H89 was developed as a competitive inhibitor for ATP-binding to PKA. It is now known that H89 also inhibits other kinases such as ROCK2, S6K1, MSK1/2, or RSK (3638). Our in vitro kinase screen confirmed that H89 not only inhibited these kinases, but also other AGC kinase subfamily members (39) including AKT, PKC, PKN, PKG, LATS, PRKX, and NDR2, as well as kinases unrelated to the AGC subfamily including FAK/PTK2 and ARK5/NUAK1.

Because we found the S6K1 inhibitor PF4708671 was a less potent RIT activator than H89 we tested the biochemical changes produced when it was combined with LMB-11. As expected from the S6K1 inhibition, the combination of PF4708671 with LMB-11 resulted in a rapid fall in MCL1 (Supplementary Fig. S4) similar to the effects of H89. But PF4708671 only slightly enhanced the ADP-ribosylation of eEF2 showing a striking difference between the two S6K1 inhibiting molecules. We interpret this as a possible explanation for the stronger RIT enhancement with H89 than with PF4708671. That none of the tested inhibitors for GSK3β, S6K1, or ROCK2 alone or in combination were able to mimic the enhancement of LMB-11 by H89 suggest that the strong RIT enhancing effects by H89 are based on the inhibition of more than one kinase.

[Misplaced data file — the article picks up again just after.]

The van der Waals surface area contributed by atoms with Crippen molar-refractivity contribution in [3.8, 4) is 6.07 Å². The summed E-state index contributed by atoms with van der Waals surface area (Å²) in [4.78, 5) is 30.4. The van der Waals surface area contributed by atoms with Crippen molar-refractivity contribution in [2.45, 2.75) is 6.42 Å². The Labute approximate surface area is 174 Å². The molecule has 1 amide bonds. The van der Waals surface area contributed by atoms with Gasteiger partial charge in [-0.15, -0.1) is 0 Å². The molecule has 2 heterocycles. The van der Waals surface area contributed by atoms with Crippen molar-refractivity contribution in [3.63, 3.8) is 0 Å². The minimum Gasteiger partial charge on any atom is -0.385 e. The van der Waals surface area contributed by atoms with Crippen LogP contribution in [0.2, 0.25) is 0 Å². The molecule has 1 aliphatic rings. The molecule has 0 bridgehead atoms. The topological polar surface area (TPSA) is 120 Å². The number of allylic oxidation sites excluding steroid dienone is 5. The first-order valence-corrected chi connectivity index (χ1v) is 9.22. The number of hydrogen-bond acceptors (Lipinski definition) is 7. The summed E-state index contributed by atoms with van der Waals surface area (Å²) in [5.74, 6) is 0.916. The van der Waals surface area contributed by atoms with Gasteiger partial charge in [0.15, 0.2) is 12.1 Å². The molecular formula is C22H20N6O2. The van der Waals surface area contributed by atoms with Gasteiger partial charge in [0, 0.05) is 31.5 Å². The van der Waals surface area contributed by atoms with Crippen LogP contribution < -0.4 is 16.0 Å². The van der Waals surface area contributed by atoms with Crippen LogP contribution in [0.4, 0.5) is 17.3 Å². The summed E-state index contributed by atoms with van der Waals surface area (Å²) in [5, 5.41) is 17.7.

The mechanism by which H89 enhances RIT activity appears to involve at least two major events in RIT-induced cell death, ADP-ribosylation and MCL1 degradation. H89 enhances ADP-ribosylation of eEF2 by RITs, which leads to an enhanced arrest of protein synthesis (5, 12). That H89 did not enhance the catalytically inactive LMB-31 highlights the necessity of ADP-ribosylation as a key event in the cell killing associated with the combination of H89 and LMB-11. Notably, H89 alone did not affect ADP-ribosylation (Fig. 3A, time point 0). Together, these data suggest that a RIT–related process that precedes actual ADP-ribosylation is altered by H89. This could be related to enhanced RIT transport to the endoplasmic reticulum or from the endoplasmic reticulum to the cytosol where eEF2 is located. Following protein synthesis inhibition due to the inactivation of eEF2, protein levels of the PEST-sequence containing MCL1 fall because of its rapid turnover (35).